I’ve long had a morbid obsession with the honours system, as manifested by the various baubles doled out twice a year or so in the name of the monarch. In one sense it’s entirely pointless and silly, but it gives so many hints as to how power and privilege operate in modern society, it can’t sensibly be ignored. This shows especially when we dig down into the particular gongs that particular individuals get. The actors Vanessa Redgrave and Joanna Lumley become dames; William Roache and June Brown, whose fame comes mainly from roles in long-running soap operas, get OBEs, several rungs down the ladder.
One award in particular fascinates; the CMG (Companion of the Most Distinguished Order of St Michael and St George) bestowed upon Daniel Craig as he vacates the role of James Bond. No disrespect intended to Craig himself, who deserves a nod as much as Lumley or Roache. But why this one in particular? It’s an honour generally given to diplomats and other senior government servants rather than actors and most significantly, it was given to Bond himself for his various homicidal and amatory exploits in the service of Queen and Country. Except that Bond is a fictional character and the award was given by his creator, Ian Fleming, rather than by a shadowy committee operating under the nominal authority of the Queen. Essentially, an award more usually given to people for doing a thing is here being given to someone for pretending to do a thing.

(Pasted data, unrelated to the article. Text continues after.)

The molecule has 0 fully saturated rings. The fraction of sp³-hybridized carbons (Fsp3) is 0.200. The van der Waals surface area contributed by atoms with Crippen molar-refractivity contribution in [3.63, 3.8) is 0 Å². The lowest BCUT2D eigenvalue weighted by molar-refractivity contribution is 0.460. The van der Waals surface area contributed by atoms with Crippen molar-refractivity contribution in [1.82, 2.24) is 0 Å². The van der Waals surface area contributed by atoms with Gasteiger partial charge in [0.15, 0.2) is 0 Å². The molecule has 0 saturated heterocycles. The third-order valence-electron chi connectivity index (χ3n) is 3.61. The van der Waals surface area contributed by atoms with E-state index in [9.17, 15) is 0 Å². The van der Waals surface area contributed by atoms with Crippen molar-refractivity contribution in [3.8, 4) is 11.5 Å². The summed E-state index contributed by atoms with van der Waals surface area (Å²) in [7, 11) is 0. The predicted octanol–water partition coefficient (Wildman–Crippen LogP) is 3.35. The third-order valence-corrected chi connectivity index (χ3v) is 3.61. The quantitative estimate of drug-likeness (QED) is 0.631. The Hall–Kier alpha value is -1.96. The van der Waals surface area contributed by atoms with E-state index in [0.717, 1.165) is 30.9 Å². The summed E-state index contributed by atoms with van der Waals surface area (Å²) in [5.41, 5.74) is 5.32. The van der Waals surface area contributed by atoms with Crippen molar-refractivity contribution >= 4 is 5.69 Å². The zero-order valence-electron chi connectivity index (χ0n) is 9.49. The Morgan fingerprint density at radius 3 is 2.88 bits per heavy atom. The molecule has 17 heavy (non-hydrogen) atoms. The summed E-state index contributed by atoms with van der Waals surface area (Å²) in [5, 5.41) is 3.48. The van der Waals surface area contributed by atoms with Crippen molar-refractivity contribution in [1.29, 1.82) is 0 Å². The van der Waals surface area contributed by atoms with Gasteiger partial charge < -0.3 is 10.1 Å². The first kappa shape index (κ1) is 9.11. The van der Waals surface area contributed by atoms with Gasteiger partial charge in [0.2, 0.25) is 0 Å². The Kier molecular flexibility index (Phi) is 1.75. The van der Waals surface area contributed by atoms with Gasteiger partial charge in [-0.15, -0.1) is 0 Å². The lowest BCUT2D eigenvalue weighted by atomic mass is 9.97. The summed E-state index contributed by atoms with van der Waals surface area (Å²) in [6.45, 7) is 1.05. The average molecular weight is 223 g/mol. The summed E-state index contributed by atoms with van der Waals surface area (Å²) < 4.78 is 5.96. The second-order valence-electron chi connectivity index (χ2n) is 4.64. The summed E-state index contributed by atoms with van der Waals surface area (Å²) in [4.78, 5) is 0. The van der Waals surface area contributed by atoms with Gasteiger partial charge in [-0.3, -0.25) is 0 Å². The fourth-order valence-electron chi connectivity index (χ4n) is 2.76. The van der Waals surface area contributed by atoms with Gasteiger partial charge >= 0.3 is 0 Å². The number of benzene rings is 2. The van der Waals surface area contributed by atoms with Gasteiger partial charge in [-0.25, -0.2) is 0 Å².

And as I look down the rest of the list, I ask myself how many of the recipients – and not just the actors – fall into the latter category.